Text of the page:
Today’s Daily Prompt: “Tell us about something you think is terribly unfair — and explain how you would rectify it.”
We live in a society that might be described as democratic capitalism (though if I am feeling argumentative I would disagree that we are truly either) and there is a great deal about the way we build that society that is “unfair”.
If you talk to the upper-middle class and rich in Australia they say it’s “unfair” that they have to pay taxes while people “bludge on the dole” and that people on the bottom “just don’t know how to work.”
Today I’d like to talk about unfairness at the other end. I’d like to talk about some benefits that the top get that don’t get down to the bottom. There are far too many to cover them all (how about public finding of private schools)
In Australia we have a publicly funded health care system called “Medicare”. This is funded through a levy. If you earn more than a little over $20,000 you pay the levy. If you don’t have private health insurance that covers at least hospital stays you pay an extra levy.
At the other end if you earn less than $130,000 then you will get a percentage of all of your private health insurance cost paid back to you.
Now Medicare often does not cover all the cost of medical expenses. Finding Doctors who will accept just the amount Medicare pays can be difficult, if not impossible. For example, I couldn’t find a psychotherapist who would accept less than $20 a session more than the Medicare rebate.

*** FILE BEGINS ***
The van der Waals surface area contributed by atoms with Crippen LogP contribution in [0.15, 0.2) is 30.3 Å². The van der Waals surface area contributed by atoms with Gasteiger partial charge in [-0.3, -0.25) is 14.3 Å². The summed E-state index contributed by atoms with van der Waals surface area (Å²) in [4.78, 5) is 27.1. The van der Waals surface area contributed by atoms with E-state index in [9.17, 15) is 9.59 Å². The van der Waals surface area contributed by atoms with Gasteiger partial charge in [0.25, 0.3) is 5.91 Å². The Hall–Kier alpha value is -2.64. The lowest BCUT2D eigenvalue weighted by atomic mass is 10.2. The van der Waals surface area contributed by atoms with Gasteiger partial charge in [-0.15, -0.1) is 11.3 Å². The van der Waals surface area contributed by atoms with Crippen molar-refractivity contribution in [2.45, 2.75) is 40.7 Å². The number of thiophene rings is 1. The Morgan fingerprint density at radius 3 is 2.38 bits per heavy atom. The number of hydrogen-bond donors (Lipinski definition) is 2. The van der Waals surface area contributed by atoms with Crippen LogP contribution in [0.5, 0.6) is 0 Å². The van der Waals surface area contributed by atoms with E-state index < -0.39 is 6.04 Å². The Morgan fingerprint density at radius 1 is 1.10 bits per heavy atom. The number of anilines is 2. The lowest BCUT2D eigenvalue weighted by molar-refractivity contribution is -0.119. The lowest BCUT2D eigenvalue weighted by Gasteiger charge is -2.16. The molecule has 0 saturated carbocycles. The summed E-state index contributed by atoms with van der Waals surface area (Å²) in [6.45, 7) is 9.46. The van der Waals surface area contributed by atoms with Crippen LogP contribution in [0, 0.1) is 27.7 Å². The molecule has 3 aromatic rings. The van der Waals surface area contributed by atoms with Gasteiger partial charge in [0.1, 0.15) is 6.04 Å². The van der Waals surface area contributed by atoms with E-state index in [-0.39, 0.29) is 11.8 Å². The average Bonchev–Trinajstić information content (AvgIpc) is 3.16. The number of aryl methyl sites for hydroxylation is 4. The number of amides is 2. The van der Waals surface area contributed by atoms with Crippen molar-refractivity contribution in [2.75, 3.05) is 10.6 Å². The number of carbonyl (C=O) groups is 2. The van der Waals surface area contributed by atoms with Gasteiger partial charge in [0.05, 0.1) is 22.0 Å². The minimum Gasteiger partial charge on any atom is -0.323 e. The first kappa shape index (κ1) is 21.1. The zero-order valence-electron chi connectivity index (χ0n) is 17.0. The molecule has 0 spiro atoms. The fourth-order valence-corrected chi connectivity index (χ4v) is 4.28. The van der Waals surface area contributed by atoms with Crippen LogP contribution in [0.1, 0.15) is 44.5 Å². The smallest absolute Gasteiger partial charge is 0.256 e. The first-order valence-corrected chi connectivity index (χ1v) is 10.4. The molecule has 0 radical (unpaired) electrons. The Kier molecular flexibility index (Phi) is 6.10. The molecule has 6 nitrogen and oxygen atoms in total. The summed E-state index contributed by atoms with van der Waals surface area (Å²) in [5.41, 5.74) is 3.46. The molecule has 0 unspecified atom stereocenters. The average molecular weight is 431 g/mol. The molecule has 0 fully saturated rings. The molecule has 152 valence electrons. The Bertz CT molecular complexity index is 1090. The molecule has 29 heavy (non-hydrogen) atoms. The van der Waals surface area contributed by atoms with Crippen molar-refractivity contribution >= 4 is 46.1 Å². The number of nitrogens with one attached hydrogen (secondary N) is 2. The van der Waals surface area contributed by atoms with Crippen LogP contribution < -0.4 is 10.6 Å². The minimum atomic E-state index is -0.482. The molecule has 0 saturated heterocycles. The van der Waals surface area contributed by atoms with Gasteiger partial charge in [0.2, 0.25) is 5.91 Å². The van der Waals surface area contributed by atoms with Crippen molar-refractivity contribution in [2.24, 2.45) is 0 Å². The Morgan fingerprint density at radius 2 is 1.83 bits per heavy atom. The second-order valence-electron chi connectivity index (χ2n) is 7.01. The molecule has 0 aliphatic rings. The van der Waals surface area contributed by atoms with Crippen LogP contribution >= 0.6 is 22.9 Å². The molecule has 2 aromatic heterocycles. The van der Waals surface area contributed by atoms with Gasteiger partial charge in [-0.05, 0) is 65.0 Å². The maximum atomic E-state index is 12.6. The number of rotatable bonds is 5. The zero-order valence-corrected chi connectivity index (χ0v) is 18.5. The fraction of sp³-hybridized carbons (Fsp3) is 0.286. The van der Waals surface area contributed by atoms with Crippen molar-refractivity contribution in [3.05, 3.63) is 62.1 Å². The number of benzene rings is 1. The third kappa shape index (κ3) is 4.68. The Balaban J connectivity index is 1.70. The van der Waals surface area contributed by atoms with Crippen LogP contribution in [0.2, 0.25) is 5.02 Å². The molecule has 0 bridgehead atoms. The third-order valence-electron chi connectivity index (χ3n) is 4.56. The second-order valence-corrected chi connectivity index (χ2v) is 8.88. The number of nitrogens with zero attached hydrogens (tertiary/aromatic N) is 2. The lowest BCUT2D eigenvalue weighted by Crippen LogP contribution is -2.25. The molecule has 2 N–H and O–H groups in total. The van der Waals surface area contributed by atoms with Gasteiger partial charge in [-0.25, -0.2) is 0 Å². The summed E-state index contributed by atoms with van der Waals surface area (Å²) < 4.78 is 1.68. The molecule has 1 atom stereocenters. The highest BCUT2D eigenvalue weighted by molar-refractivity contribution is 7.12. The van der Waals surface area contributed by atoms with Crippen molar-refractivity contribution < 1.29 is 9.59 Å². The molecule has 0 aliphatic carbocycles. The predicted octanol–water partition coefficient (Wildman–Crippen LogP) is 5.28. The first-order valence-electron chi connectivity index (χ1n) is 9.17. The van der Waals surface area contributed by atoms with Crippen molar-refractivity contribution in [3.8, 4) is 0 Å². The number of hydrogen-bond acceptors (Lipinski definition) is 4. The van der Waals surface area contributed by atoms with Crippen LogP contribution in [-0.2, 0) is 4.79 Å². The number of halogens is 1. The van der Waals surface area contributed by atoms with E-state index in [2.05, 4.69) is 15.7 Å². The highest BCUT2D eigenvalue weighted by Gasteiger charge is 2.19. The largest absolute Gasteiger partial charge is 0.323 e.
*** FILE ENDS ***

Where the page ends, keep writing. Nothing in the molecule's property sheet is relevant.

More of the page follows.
At the same time you can take out private health insurance that will cover this gap. It will also cover such things as chiropractors and psychologist appointments, dentistry, glasses and indeed gym fees and running shoes are covered in some.
This means that the Australian taxation system is paying for part of the cost of advanced health care for the middle class while charging people on low income for a system that does not cover all their medical costs. One of the other effects of this system is that for people who can afford private health insurance they are totally shielded from the cost of the gap between the amount Medicare will pay back and the amount charged so fees can spiral out of control making it even harder for people on a low income.
This is patently unfair.
How do we fix it?
The first step would be to remove the private health insurance rebate. The Australian taxpayer should not be helping you to get cover that includes gym fees and running shoes. It might be even better if we charged a levy on private health insurance fees and channeled that into the Medicare system. If you can afford private health insurance you can afford to pay a little more into Medicare.
Then we need to widen the health care that is covered by Medicare. Our previous government was looking to widen it to dental services and that would be a good start but we could add psychologists and glasses to that as well without any real argument that these are not required for good health.
Finally, we need to do something about the gap between the amount Medicare will return for a medical procedure and the amount charged for the service. I’m not exactly sure how to do that. One way might be to limit the amount of gap private health insurance covered so that everyone faced the same cost pressures.